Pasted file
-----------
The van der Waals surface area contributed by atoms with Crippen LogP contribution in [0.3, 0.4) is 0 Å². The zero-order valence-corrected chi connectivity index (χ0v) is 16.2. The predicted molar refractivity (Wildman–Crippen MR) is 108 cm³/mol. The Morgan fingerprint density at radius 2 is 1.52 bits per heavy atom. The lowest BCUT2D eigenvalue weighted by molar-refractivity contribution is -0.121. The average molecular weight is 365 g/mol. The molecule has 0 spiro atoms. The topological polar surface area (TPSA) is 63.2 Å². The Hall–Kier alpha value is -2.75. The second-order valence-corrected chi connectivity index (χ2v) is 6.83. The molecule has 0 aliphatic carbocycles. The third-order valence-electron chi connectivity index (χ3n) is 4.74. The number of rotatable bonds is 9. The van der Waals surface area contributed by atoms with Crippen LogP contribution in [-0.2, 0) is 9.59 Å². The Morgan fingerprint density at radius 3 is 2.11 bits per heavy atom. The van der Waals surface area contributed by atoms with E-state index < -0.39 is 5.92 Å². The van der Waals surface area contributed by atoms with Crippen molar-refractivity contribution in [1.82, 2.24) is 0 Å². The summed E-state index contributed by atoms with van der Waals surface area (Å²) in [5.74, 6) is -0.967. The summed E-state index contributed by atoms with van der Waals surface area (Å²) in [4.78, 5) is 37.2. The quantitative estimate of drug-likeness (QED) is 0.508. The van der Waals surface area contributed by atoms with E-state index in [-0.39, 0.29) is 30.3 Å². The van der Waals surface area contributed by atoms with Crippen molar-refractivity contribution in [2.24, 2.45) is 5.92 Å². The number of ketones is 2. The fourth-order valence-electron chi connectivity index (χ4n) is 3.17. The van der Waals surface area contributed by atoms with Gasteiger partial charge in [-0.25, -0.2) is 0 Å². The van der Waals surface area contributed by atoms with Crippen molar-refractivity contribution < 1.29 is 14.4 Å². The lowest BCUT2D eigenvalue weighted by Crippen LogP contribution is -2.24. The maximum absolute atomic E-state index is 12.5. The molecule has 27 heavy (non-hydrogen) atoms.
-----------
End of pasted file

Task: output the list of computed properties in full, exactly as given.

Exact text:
The van der Waals surface area contributed by atoms with Crippen LogP contribution in [0.3, 0.4) is 0 Å². The zero-order valence-corrected chi connectivity index (χ0v) is 16.2. The predicted molar refractivity (Wildman–Crippen MR) is 108 cm³/mol. The Morgan fingerprint density at radius 2 is 1.52 bits per heavy atom. The lowest BCUT2D eigenvalue weighted by molar-refractivity contribution is -0.121. The average molecular weight is 365 g/mol. The molecule has 0 spiro atoms. The topological polar surface area (TPSA) is 63.2 Å². The Hall–Kier alpha value is -2.75. The second-order valence-corrected chi connectivity index (χ2v) is 6.83. The molecule has 0 aliphatic carbocycles. The third-order valence-electron chi connectivity index (χ3n) is 4.74. The number of rotatable bonds is 9. The van der Waals surface area contributed by atoms with Crippen LogP contribution in [-0.2, 0) is 9.59 Å². The Morgan fingerprint density at radius 3 is 2.11 bits per heavy atom. The van der Waals surface area contributed by atoms with E-state index < -0.39 is 5.92 Å². The van der Waals surface area contributed by atoms with Crippen molar-refractivity contribution in [1.82, 2.24) is 0 Å². The summed E-state index contributed by atoms with van der Waals surface area (Å²) in [5.74, 6) is -0.967. The summed E-state index contributed by atoms with van der Waals surface area (Å²) in [4.78, 5) is 37.2. The quantitative estimate of drug-likeness (QED) is 0.508. The van der Waals surface area contributed by atoms with E-state index in [-0.39, 0.29) is 30.3 Å². The van der Waals surface area contributed by atoms with Crippen molar-refractivity contribution in [2.24, 2.45) is 5.92 Å². The number of ketones is 2. The fourth-order valence-electron chi connectivity index (χ4n) is 3.17. The van der Waals surface area contributed by atoms with Gasteiger partial charge in [-0.25, -0.2) is 0 Å². The van der Waals surface area contributed by atoms with Crippen molar-refractivity contribution < 1.29 is 14.4 Å². The lowest BCUT2D eigenvalue weighted by Crippen LogP contribution is -2.24. The maximum absolute atomic E-state index is 12.5. The molecule has 27 heavy (non-hydrogen) atoms.